Friday, June 25, 2004


Saw the first showing of Fahrenheit 9/11 at noon today (an extended lunch hour on a rainy day). Reality check -- this movie isn't a documentary. Even Moore himself has described Fahrenheit 9/11 as an "op/ed" piece -- it is not unbiased journalism. If you insist this a documentary, then I will agree with you provided you agree that Ron Popeil is the single greatest documentarian in US history. Let's just call Fahrenheit 9/11 an infomercial for Moore's political viewpoints.

I had seen Roger and Me years ago, a clever "gotcha" piece. It was an expanded version of what 60 Minutes was in the early days, when Mike Wallace would show up after they got somebody to do or say something bad on hidden camera and then try to get that oh-my-God-deer-in-headlights look that the bad guys always had when they got caught with their hands in the cookie jar. Clever, but also a bit dated these days as a tactic.

Fahrenheit 9/11 is more sophisticated, but at the same time pretty transparent in its overwhelming desire to make Bush look like a moron. There were no surprises, probably because a tremendous amount of what's in the movie has been "out there" on the Internet for months. If we didn't have Iraq and Afghanistan 24/7 on many cable channels for months and another couple of months of hype about this movie, maybe it would have had more impact on me, but I wound up being quite bored.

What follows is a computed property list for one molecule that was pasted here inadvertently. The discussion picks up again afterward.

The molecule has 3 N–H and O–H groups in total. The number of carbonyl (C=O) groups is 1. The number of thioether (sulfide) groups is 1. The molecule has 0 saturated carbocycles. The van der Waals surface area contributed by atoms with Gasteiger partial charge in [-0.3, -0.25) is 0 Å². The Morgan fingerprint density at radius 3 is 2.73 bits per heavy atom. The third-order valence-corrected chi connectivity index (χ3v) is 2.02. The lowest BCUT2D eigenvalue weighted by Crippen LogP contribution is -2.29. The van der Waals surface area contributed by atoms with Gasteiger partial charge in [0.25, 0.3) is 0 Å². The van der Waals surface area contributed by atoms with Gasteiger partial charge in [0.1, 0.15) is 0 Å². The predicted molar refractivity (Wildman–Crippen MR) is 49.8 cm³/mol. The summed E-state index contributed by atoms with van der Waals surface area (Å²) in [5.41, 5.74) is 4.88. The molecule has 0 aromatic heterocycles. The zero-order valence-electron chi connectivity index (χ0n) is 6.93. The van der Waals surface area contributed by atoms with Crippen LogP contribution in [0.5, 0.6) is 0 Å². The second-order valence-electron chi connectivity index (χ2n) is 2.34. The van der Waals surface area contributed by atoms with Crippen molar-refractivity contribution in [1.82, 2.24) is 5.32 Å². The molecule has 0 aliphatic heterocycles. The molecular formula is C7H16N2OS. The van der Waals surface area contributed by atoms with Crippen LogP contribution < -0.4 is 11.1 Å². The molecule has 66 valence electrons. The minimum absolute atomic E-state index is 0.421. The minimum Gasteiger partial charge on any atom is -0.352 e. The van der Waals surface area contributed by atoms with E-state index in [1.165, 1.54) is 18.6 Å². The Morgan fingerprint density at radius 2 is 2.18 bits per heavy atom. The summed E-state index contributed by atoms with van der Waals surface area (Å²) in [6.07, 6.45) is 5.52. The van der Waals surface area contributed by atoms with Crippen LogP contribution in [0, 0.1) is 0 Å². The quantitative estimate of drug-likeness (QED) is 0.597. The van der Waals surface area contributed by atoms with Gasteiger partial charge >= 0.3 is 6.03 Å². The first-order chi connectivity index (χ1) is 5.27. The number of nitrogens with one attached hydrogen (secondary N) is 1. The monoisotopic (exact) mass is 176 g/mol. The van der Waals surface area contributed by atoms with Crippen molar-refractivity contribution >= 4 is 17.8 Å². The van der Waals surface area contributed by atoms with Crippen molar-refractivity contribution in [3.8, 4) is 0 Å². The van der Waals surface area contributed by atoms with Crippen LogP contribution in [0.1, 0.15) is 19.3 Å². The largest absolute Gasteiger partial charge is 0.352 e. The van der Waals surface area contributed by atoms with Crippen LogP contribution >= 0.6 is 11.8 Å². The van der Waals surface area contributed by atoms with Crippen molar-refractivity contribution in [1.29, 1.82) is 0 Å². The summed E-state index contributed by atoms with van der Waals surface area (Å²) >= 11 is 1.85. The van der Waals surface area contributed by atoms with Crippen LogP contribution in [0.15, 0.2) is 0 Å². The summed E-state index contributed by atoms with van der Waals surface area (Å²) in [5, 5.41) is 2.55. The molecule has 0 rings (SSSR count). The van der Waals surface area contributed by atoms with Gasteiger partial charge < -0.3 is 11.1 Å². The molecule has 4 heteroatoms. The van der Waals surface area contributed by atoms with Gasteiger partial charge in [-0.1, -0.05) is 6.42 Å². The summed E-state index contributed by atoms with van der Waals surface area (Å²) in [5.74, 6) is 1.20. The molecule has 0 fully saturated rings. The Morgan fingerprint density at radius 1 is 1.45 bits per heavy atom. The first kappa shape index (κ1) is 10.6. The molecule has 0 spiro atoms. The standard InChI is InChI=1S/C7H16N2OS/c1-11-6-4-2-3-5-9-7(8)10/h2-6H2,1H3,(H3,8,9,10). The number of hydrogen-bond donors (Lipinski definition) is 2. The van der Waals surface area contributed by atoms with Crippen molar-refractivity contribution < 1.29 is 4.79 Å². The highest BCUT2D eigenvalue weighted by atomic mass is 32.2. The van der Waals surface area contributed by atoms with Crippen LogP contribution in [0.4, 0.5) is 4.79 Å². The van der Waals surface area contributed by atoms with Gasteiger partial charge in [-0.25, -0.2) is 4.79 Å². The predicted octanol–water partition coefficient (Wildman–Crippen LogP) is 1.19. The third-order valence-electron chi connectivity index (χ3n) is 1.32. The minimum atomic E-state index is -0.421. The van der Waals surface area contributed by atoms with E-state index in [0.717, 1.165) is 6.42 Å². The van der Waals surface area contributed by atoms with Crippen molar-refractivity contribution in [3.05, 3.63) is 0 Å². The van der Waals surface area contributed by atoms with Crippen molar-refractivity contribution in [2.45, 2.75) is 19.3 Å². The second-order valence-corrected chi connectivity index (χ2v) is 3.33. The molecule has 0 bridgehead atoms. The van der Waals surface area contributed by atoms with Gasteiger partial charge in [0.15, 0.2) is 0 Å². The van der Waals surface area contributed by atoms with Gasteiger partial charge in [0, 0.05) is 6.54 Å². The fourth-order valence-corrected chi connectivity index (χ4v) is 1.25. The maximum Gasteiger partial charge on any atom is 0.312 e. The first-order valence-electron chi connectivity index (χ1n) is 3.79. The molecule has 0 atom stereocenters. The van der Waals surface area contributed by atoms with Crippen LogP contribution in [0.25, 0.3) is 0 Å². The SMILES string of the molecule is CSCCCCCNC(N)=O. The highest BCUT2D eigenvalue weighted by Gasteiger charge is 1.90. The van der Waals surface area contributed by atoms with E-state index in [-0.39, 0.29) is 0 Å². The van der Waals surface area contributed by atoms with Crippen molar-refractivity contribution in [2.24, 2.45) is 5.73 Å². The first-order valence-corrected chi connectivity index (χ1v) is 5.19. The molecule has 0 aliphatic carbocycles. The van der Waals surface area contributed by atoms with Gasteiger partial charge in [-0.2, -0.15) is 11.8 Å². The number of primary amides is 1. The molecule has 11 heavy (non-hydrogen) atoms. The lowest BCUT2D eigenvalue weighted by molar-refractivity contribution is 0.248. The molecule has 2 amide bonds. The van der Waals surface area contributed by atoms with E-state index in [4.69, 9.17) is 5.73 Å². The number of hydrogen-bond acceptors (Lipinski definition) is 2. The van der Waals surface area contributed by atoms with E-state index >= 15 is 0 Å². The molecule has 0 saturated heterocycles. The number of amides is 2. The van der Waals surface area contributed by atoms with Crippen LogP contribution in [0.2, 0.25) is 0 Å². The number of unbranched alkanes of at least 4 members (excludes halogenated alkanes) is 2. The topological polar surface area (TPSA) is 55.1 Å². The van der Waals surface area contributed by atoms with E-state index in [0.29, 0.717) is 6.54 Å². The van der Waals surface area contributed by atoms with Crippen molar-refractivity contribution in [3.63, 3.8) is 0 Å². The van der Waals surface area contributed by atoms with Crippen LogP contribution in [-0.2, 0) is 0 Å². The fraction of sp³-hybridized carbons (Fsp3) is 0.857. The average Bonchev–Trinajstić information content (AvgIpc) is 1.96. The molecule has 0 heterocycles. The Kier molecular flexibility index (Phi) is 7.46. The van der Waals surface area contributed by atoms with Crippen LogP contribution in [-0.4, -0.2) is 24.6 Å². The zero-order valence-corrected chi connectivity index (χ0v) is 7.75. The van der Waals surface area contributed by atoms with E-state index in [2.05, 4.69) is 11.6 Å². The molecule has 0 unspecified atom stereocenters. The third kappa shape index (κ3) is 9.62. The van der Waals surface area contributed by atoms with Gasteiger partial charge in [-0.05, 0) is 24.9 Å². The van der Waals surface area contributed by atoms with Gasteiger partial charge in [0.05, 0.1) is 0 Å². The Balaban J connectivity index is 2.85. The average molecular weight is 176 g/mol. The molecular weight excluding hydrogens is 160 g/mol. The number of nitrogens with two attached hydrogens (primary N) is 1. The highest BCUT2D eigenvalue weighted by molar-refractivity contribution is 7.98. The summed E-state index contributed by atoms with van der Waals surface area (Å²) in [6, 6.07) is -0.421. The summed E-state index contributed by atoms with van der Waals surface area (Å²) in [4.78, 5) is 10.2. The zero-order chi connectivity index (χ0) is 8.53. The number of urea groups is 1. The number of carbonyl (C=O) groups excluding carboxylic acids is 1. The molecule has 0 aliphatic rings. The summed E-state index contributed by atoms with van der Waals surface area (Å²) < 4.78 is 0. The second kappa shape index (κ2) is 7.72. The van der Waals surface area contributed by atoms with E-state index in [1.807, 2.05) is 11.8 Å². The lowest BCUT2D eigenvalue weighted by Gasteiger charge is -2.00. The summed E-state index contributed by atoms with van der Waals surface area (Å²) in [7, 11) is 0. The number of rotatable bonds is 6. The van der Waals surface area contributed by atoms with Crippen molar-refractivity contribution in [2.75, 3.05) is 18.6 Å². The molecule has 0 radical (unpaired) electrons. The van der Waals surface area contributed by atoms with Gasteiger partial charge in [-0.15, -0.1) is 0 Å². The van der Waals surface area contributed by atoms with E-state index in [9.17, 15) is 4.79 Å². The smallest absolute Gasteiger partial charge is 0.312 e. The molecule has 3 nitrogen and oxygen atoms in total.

As for his editing style, I'd bet (as he was accused of doing in Bowling for Columbine) Moore did a bit of rearranging of footage to make certain people look foolish -- some things seemed disconnected, though you were led to believe they were all part of one continuous flow. As one journalist said, the difference between a credible journalist and Michael Moore is Moore just rearranges things to suit his purposes -- a credible journalist will insert an ellipsis (. . .) between words to indicate they've edited for brevity, not content. With Moore, you don't get the ellipsis.

So, Moore gets two thumbs up for being clever, again. But just being clever isn't enough anymore. I suspect this movie will do well financially. It can't have cost much to make. Those who hate Bush will line up to pay their admission to see Bush look like a bumbling hick and they won't be disappointed. Those who subscribe to various and sundry right wing conspiracy theories will also be thorough entertained.

Here comes the tough critique:

Others have written books or produced news stories that have unseated politicians, even Presidents. Moore's use of his films hasn't caused a single material change in the World. I think it's because he's too hung up on making people look foolish and less interested in using his considerable skills to investigate and report on real stories. But that sort of work won't make you quite as wealthy as Moore has become. He's created his own genre and is becoming ever more wealthy with each project. In that regard, you have to admire him as a financial success. But if his true motive is to change the world, he's an abject failure.


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